Many coaches give their athletes a ton of drills. I don't agree with that, with a couple of exceptions. If you want to get better at getting your forearm vertical in the water soon, swim with your hands in a snug but not clenched fist. It will feel like you're flailing, but that's ok. There are some other drills that are good for teaching specific aspects of a stroke, but unless someone is watching it's much too easy to cheat the drill, and that's a waste of time.

The secret is swimming lots while thinking about your stroke. I look at my time every 50 m, and if I'm more than second slower than I expect, I start paying attention to my stroke to see what I'm messing up. How much is lots? Depends on your goals. You should be swimming your goal race distance at least once a week, even if you're doing Ironman. Not your first week, of course, you have to build to it. If my goal race was a half iron next summer, especially if I was doing the swim leg of a relay (hint, hint) I'd be looking at swimming at least 2 K every swim, minimum of 3 times a week.

If you're learning to swim you will find it enormously tiring at first. It's odd, but a sloppy slow swimmer is getting a better work out than clean fast swimmer. Swim what you can, rest if you must, and try again. I swam lots in my early 20's, to the point a 20 minute 1000m didn't even get my heart rate into the aerobic zone. Then I stopped for many years. I thought it would be easy to get there again. Not. It was brutal at times, and took years. The first time I did it again I nearly puked. The next time a couple of days later I was 20 seconds faster and felt great.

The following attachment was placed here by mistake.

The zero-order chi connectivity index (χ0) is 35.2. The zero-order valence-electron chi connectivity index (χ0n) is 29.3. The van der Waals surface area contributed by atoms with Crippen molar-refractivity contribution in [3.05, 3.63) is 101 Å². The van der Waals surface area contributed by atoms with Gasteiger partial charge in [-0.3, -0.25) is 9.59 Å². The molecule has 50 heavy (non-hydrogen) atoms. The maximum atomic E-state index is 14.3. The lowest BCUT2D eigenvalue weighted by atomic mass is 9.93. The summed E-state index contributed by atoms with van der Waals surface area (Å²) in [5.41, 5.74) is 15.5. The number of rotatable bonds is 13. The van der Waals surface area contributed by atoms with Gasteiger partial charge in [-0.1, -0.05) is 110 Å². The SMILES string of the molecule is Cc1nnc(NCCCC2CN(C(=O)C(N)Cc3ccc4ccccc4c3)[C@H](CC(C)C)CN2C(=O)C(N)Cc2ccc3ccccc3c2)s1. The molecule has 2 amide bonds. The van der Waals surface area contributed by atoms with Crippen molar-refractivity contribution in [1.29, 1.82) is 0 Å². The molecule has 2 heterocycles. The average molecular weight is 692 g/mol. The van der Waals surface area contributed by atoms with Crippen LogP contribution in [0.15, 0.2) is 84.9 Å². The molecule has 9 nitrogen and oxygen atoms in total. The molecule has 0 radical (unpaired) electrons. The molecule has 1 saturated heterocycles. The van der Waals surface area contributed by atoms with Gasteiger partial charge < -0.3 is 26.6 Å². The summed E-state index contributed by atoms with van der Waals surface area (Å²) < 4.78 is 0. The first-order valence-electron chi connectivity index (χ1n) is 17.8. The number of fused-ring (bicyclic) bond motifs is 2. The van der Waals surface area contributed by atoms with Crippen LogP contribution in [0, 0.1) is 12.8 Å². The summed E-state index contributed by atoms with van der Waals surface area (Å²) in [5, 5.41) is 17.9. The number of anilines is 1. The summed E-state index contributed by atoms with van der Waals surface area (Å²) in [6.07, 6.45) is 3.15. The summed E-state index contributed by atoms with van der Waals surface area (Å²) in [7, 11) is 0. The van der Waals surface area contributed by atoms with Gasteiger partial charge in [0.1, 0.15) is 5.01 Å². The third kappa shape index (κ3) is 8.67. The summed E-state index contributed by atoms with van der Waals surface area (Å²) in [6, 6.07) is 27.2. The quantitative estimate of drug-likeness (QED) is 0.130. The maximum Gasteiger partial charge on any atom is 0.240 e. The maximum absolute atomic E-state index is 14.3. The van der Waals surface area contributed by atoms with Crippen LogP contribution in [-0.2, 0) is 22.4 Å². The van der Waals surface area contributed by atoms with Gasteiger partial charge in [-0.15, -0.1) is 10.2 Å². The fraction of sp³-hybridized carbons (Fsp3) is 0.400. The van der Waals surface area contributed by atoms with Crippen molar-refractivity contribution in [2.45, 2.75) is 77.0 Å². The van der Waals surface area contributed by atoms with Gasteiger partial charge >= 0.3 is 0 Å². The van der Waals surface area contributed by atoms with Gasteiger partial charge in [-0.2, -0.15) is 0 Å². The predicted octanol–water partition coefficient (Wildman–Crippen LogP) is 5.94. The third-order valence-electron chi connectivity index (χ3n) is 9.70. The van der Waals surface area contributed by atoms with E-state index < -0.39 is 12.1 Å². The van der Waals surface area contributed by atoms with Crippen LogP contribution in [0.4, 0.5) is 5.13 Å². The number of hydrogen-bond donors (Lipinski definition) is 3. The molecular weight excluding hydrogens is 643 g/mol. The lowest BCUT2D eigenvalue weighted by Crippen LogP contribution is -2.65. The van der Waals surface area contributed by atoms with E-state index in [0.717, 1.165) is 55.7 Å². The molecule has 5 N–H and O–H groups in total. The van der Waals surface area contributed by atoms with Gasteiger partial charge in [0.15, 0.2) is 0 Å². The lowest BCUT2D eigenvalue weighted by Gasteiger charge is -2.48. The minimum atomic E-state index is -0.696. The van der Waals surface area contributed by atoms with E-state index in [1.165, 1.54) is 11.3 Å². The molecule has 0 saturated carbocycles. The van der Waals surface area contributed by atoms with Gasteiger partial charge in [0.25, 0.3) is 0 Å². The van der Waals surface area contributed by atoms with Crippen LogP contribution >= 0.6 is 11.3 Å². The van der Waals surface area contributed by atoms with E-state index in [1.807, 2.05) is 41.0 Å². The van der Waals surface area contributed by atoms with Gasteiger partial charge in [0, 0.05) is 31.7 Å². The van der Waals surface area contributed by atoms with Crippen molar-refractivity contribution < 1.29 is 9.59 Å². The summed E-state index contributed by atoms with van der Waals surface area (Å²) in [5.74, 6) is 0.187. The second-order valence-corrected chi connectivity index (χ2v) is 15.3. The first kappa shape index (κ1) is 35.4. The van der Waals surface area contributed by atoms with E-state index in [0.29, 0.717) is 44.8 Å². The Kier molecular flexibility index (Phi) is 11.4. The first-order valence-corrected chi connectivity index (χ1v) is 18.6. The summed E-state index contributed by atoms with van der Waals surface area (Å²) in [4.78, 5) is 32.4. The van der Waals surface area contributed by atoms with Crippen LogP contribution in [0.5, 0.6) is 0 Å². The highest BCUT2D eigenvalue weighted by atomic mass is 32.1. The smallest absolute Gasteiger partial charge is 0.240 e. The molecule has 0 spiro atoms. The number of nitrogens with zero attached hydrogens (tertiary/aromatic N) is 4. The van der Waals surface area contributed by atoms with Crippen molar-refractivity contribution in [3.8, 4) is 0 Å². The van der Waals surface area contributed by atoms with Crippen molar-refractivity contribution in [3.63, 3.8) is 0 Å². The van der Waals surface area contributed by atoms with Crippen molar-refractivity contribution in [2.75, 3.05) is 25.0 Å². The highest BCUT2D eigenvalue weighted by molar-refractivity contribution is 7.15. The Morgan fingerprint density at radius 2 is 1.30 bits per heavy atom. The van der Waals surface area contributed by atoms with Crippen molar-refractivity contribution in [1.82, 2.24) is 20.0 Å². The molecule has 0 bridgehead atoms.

You have two goals as you learn to swim:

One is to extend how far you can swim at a steady pace. Part of this is finding out where your cardio and muscle endurance is. But once you can hit about 8 minutes straight, you should be good for quite a bit longer. It might take a long time to get to that eight minutes, but very soon after that you'll be doing twice and three times that. Keep track of whatever pace this is.

Two is to swim faster by swimming clean for a much shorter distance. Probably 25 m at first, then later 50. Aim for several to 10 seconds faster than your regular pace. Get your breath mostly back, then do it again. Build to doing 10 reps, then start shortening the rest, or swimming faster. You will notice that your regular pace is faster too, without really trying.

Since many of my readers are women, I looked for a male swimmer model. Just because. Get a drool kleenex and check out this amazing video. I mean, the stroke is amazing. (Try not to drool too much!) Look at the data they give in the lower right corner. Look how few bubbles he produces. Look how steady his head is during the body roll. Look at the bent elbow so far forward of the body. Look how frigging fast he is going! His easy pace is faster than I can swim all out. Then again, I don't want to think about how much practice it took to get this good.